When I think back on the time we spent at our first barn, with Teddy, one of the memories that stands out the most is how often people would criticize our horse. I didn’t know much about horses then and I suppose I thought these people “knew better” than I did. But in retrospect, I believe that sort of casual, negative commentary about our horse was just not ok. And yet, I think it’s fairly common in the horse world.
Why is it wrong to criticize someone’s horse? Because no matter how old, fat, ugly or untalented you may think someone’s horse is, that doesn’t make it true. And more than that, does it even matter? If that animal brings joy into their person’s life, if it is the highlight of their day, it could be ugly as sin and still worth its weight in gold. So when someone swoops in like a dark cloud of negative energy and criticizes another person’s horse, it actually reflects back upon them, not the horse.
Our experiences with horse shaming
When we were at our old barn I always looked forward to seeing Teddy and, in retrospect, dreaded running into certain barn workers and riders. Despite having a trainer ride him 6 days a week, despite our putting him on the best diet and riding him ourselves, Teddy still wasn’t a shining example of equine fitness. We knew that, we were working on it, and we still loved him. Yet, without fail when my then 8-year-old and I walked into the barn someone would tell us where our “fattie” was, or joke about what a “porker” Teddy was. The same was true when my son would walk Teddy into the arena, so proud of his horse and eager to ride. Ooh, chunky monkey has arrived!” someone shouted once, as they trotted by on their Warmblood.
Another time my son was lovingly grooming Teddy after a ride, when a woman walked in and told him how he’d better never think of showing, because everyone would make fun of him with a Haflinger. “That’s what people do,” she said, “We make fun of things that are different.” She laughed to herself then, and after getting over my initial shock that someone would say that to a CHILD, I said to my son, “Well there you go buddy, she just gave you excellent practice at not letting unkind words steal your joy.” The other rider laughed at my remark before walking away, but my son was still upset about the incident. He was only 8. Would people make fun of him? Why? Later on he told me that he would never show. Not ever.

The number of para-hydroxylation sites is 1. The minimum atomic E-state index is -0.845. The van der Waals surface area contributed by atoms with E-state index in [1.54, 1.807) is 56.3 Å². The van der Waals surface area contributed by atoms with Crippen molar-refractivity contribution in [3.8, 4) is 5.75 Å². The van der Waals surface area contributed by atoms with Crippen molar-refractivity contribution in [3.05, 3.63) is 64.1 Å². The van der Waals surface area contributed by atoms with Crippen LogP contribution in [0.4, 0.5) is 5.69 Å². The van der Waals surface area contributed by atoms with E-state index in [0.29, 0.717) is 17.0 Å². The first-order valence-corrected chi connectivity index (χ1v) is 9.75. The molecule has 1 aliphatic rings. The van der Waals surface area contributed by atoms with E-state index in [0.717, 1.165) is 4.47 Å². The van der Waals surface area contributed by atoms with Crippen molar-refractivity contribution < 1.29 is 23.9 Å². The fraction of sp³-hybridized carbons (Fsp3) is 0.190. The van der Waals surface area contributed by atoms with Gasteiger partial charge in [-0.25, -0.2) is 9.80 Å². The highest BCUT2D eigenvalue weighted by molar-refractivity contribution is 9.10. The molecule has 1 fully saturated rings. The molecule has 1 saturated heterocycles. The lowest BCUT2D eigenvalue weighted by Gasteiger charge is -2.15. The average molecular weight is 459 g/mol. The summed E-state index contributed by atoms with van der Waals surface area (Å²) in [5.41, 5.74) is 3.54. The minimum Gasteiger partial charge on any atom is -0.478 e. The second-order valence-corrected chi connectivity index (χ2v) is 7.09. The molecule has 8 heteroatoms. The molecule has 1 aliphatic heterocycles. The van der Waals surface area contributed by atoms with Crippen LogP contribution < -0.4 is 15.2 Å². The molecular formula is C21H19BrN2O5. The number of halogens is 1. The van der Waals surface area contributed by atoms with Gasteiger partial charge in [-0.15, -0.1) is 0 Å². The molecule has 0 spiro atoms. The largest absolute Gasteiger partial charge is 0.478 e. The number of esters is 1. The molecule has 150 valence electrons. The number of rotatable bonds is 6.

Now that latter example is extreme – I haven’t met another person yet who would say something like that to a child. But casual remarks upon the fitness of someone’s horse are fairly common in my experience. So are comments about a horse’s mane/tail (it’s too long/short/scraggly), their coat (it’s to shaggy/dull), their body (too fat/skinny), or their abilities under saddle (not good).
Unless someone is an equine vet or a trainer who is making these comments because they’re concerned about the horse’s health, negative commentary is not only uncalled for, it’s unkind. And let’s stop and consider the lesson we are teaching kids who see adults criticizing someone’s animal so freely: It’s ok to judge other people and to share your negative assessments with them, irregardless of how it might make them feel. Your criticism is more important than their feelings. In an already harsh world, this kind of role modeling is dangerous.
In a world where you can be anything, be kind.
Next time you see someone walk into the arena with their horse, think of something kind to say. Even if the horse is getting up there in years and his coat looks a little shaggy. Even if his mane hasn’t been pulled and his tail is a little scraggly. Stop and put yourself in the shoes of that person leading the horse. Think back upon the times you have walked your horse into the arena. Were you looking forward to your ride? Glad to finally get a break from school or work? Do you love your horse? How many of us know someone whose horse is their friend, therapist and refuge? Sometimes, just being around your horse is enough to take a really tough day and make it bearable. That’s how much our horses mean to us, and no one knows the battles other people are fighting.
So as you see that rider leading their horse, tell them their horse looks happy to see them. Tell them they seem glad to be at the barn. Wish them a good ride. Look for the good in their horse – you might even start to see the way you look at other things in the world change. And how amazing would it be if we looked at our own lives with a gentle eye instead of a critical one?
Your words have power. And one kind – or negative – word can change someone’s entire day. It can even stick with them for a lifetime.
Let’s be kind. Let’s lift each other up.